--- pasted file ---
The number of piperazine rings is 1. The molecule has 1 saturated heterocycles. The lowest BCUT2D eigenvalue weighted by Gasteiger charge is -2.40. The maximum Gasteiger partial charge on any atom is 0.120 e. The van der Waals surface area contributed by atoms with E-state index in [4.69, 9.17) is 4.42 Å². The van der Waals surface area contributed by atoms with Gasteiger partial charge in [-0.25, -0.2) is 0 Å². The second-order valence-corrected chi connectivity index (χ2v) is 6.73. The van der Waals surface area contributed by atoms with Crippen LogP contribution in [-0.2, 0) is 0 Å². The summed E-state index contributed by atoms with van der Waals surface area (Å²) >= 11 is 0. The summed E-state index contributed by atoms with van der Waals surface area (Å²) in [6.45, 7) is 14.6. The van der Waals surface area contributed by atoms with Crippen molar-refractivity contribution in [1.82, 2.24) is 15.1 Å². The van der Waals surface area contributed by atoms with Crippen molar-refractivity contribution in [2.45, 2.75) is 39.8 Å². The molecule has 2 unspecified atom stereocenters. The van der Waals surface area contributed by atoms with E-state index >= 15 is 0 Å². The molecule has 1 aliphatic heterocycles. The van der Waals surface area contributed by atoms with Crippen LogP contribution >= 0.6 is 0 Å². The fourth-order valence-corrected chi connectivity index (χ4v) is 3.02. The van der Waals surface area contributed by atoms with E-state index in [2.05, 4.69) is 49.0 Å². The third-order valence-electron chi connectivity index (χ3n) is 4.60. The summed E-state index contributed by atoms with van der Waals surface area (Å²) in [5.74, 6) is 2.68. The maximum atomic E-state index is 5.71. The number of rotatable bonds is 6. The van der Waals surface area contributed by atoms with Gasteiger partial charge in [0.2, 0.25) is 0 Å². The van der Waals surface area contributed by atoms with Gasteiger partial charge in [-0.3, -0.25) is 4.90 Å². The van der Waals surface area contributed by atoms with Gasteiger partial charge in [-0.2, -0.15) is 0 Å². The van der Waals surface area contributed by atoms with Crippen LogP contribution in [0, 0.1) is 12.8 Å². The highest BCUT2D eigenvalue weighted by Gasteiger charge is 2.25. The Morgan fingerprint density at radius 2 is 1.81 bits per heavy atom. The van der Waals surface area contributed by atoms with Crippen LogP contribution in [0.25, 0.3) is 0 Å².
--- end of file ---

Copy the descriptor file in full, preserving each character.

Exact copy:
The number of piperazine rings is 1. The molecule has 1 saturated heterocycles. The lowest BCUT2D eigenvalue weighted by Gasteiger charge is -2.40. The maximum Gasteiger partial charge on any atom is 0.120 e. The van der Waals surface area contributed by atoms with E-state index in [4.69, 9.17) is 4.42 Å². The van der Waals surface area contributed by atoms with Gasteiger partial charge in [-0.25, -0.2) is 0 Å². The second-order valence-corrected chi connectivity index (χ2v) is 6.73. The van der Waals surface area contributed by atoms with Crippen LogP contribution in [-0.2, 0) is 0 Å². The summed E-state index contributed by atoms with van der Waals surface area (Å²) >= 11 is 0. The summed E-state index contributed by atoms with van der Waals surface area (Å²) in [6.45, 7) is 14.6. The van der Waals surface area contributed by atoms with Crippen molar-refractivity contribution in [1.82, 2.24) is 15.1 Å². The van der Waals surface area contributed by atoms with Crippen molar-refractivity contribution in [2.45, 2.75) is 39.8 Å². The molecule has 2 unspecified atom stereocenters. The van der Waals surface area contributed by atoms with E-state index >= 15 is 0 Å². The molecule has 1 aliphatic heterocycles. The van der Waals surface area contributed by atoms with Crippen LogP contribution >= 0.6 is 0 Å². The fourth-order valence-corrected chi connectivity index (χ4v) is 3.02. The van der Waals surface area contributed by atoms with E-state index in [2.05, 4.69) is 49.0 Å². The third-order valence-electron chi connectivity index (χ3n) is 4.60. The summed E-state index contributed by atoms with van der Waals surface area (Å²) in [5.74, 6) is 2.68. The maximum atomic E-state index is 5.71. The number of rotatable bonds is 6. The van der Waals surface area contributed by atoms with Gasteiger partial charge in [0.2, 0.25) is 0 Å². The van der Waals surface area contributed by atoms with Gasteiger partial charge in [-0.3, -0.25) is 4.90 Å². The van der Waals surface area contributed by atoms with Gasteiger partial charge in [-0.2, -0.15) is 0 Å². The van der Waals surface area contributed by atoms with Crippen LogP contribution in [0, 0.1) is 12.8 Å². The highest BCUT2D eigenvalue weighted by Gasteiger charge is 2.25. The Morgan fingerprint density at radius 2 is 1.81 bits per heavy atom. The van der Waals surface area contributed by atoms with Crippen LogP contribution in [0.25, 0.3) is 0 Å².